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Formal Methods for Design and Verification of Embedded Control Systems: Application to an Autonomous Vehicle


Wongpiromsarn, Tichakorn (2010) Formal Methods for Design and Verification of Embedded Control Systems: Application to an Autonomous Vehicle. Dissertation (Ph.D.), California Institute of Technology. doi:10.7907/XZ3X-7V51.


The design of reliable embedded control systems inherits the difficulties involved in designing both control systems and distributed (concurrent) computing systems. Design bugs in these systems may arise from the unforeseen interactions among the computing, communication and control subsystems. Motivated by the difficulties of finding this type of design bugs, this thesis develops mathematical frameworks, based on formal methods, to facilitate the design and analysis of such embedded systems. An expressive specification language of linear temporal logic (LTL) is used to specify the desired system properties. The practicality of the proposed frameworks is demonstrated through autonomous vehicle case studies and autonomous urban driving problems.

Our approach incorporates methodology from computer science and control, including model checking, theorem proving, synthesis of digital designs, reachability analysis, Lyapunov-type methods and receding horizon control. This thesis consists of two complementary parts, namely, verification and design. First, we introduce Periodically Controlled Hybrid Automata (PCHA), a subclass of hybrid automata that abstractly captures a common design pattern in embedded control systems. New sufficient conditions that exploit the structure of PCHAs in order to simplify their invariant verification are presented.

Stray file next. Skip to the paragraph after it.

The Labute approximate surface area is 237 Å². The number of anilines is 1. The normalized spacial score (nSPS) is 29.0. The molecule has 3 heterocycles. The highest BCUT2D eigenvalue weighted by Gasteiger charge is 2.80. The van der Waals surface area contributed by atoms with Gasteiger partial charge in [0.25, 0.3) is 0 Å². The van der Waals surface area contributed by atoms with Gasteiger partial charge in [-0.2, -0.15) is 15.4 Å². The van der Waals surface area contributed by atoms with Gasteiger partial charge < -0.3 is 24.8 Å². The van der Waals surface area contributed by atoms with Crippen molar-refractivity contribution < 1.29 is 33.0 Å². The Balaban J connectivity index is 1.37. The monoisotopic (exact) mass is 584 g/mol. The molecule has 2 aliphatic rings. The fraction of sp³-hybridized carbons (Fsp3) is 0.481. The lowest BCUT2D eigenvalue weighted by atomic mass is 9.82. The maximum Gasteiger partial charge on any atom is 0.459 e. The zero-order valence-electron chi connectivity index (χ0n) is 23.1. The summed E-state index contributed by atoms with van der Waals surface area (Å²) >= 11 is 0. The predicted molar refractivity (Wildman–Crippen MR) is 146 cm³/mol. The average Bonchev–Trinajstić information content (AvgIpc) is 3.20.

Although the aforementioned technique simplifies an invariant verification of PCHAs, finding a proper invariant remains a challenging problem. To complement the verification efforts, in the second part of the thesis, we present a methodology for automatic synthesis of embedded control software that provides a formal guarantee of system correctness, with respect to its desired properties expressed in linear temporal logic. The correctness of the system is guaranteed even in the presence of an adversary (typically arising from changes in the environments), disturbances and modeling errors. A receding horizon framework is proposed to alleviate the associated computational complexity of LTL synthesis. The effectiveness of this framework is demonstrated through the autonomous urban driving problems.

Item Type:Thesis (Dissertation (Ph.D.))
Subject Keywords:autonomous systems, control architecture, embedded systems, hybrid automata, invariants, linear temporal logic, model checking, receding horizon control
Degree Grantor:California Institute of Technology
Division:Engineering and Applied Science
Major Option:Mechanical Engineering
Minor Option:Control and Dynamical Systems
Thesis Availability:Public (worldwide access)
Research Advisor(s):
  • Murray, Richard M.
Thesis Committee:
  • Murray, Richard M. (chair)
  • Burdick, Joel Wakeman
  • Chandy, K. Mani
  • Holzmann, Gerard J.
Defense Date:27 May 2010
Funding AgencyGrant Number
Projects:Specification, Design and Verification of Distributed Embedded Systems, Model-Based Design and Qualification of Complex Systems
Record Number:CaltechTHESIS:05272010-153304667
Persistent URL:
Default Usage Policy:No commercial reproduction, distribution, display or performance rights in this work are provided.
ID Code:5864
Deposited By: Tichakorn Wongpiromsarn
Deposited On:04 Jun 2010 17:19
Last Modified:08 Nov 2019 18:10

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